Yes, there are ways to measure it, though there are many different algorithms claiming to be more correct than the others. This formula by Vassilakis is recent (2007).
These measure "roughness", which is similar to dissonance. (Dissonance is basically roughness, but weighted towards certain intervals due to cultural conditioning, which is obviously hard to measure quantitatively.) For two sine tones, roughness vs frequency difference looks like this:
For more complex signals, made up of multiple tones:
The roughness of signals corresponding to spectra with more than two sine components is calculated by summing the roughness of all sine-pairs in the spectrum.
For tones with harmonic spectra, the net effect of the roughness between all the harmonics present produces graphs with notches of consonance at intervals that we're familiar with, like 3:2 perfect fifth:
The black curve is from the older Plomp-Levelt 1965 paper, with this description:
We assume that the total dissonance of such an interval is equal to the sum of the dissonances of each pair of adjacent partials ... these presuppositions are rather speculative ... In this way, the curves ... were computed for complex tones consisting of 6 harmonics. ... shows how the consonance of some intervals, given by simple frequency ratios, depends on frequency.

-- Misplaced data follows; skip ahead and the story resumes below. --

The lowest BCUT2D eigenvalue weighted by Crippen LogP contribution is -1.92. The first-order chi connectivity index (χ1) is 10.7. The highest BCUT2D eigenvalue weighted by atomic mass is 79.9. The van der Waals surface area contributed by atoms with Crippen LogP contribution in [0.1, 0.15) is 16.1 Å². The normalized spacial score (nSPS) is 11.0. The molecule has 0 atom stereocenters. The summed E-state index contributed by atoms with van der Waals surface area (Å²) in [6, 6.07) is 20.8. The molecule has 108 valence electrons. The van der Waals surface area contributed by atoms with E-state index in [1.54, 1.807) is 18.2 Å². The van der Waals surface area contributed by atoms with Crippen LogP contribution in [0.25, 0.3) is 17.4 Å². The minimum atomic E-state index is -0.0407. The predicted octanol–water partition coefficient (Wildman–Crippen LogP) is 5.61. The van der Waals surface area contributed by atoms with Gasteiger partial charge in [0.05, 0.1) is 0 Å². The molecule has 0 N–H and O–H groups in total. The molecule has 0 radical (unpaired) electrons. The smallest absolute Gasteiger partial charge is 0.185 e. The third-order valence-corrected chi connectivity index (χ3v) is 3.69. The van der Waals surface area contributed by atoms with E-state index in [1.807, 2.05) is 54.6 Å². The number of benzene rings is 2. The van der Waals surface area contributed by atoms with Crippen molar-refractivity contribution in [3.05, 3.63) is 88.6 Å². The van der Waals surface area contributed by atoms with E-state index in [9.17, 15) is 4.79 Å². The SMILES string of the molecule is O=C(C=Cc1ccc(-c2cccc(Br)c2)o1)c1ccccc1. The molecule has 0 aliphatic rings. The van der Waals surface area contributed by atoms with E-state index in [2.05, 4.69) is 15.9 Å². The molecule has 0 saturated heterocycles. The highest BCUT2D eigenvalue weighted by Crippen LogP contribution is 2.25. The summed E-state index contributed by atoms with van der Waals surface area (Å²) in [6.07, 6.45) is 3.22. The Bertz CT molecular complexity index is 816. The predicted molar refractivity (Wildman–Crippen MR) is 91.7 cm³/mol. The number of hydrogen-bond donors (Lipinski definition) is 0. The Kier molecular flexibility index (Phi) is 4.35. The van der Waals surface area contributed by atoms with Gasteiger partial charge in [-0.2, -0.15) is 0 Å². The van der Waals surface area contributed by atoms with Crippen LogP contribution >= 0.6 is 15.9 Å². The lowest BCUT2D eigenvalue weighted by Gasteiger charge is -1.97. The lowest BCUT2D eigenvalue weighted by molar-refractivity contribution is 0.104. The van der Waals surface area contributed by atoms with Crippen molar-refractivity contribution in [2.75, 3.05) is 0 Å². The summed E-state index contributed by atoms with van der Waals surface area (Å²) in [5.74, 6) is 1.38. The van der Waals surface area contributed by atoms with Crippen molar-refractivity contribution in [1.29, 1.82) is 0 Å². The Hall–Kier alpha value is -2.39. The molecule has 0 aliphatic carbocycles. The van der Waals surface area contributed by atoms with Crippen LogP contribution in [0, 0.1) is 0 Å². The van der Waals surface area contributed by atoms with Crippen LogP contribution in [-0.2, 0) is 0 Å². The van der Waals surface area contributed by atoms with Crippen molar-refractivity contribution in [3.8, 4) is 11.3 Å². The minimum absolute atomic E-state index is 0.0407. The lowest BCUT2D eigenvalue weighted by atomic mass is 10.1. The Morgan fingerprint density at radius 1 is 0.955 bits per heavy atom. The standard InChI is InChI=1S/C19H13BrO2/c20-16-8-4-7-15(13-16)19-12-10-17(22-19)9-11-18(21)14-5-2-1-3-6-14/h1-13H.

(So the Plomp-Levelt curve is based on summing up the roughness of adjacent partials while Vassilakis sums "all sine-pairs". (Sethares wrote me and says the "adjacent" thing is just because computational power was limited in the 60s, comparing every pair is more appropriate.))
Further descriptions of this curve can be found in Marc Leman - Foundations of musicology as content processing science (which also talks about deriving the slendro and pelog scales from the same algorithm but with inharmonic instruments) and Plomp and Levelt's Hidden Ratio
The blue curve is from Sethares Relating Tuning and Timbre, which uses this MATLAB calculation, also based on the Plomp-Levelt curves. (And here's my Python translation.) Here's a MATLAB-based app that uses the 2007 Vassilakis model to also calculate the same curve for 6 harmonics (and has the M3 as more consonant than the m3).
You can see the two curves disagree on whether the m3 or M3 is more consonant. I'm not sure if this is due to calculating only adjacent partials vs all partials or if the partials have different amplitudes or what. Of course, real instruments produce lots of variation in their harmonic spectra, even playing the same note on the same instrument, so these curves are all inherently approximations. Here's a plot I made of violin vs clarinet, showing that the M3 is more consonant when the violin is playing the higher note, due to clarinets producing mostly odd harmonics.
Also, the Sethares algorithm ranks minor and major chords as equally consonant, which is not the usual interpretation. So others interpret Sethares number as only a measure of "roughness" and require "dissonance" to include both "roughness" and "tonalness", where major chords are more consonant because they approximate a harmonic series and minor chords do not.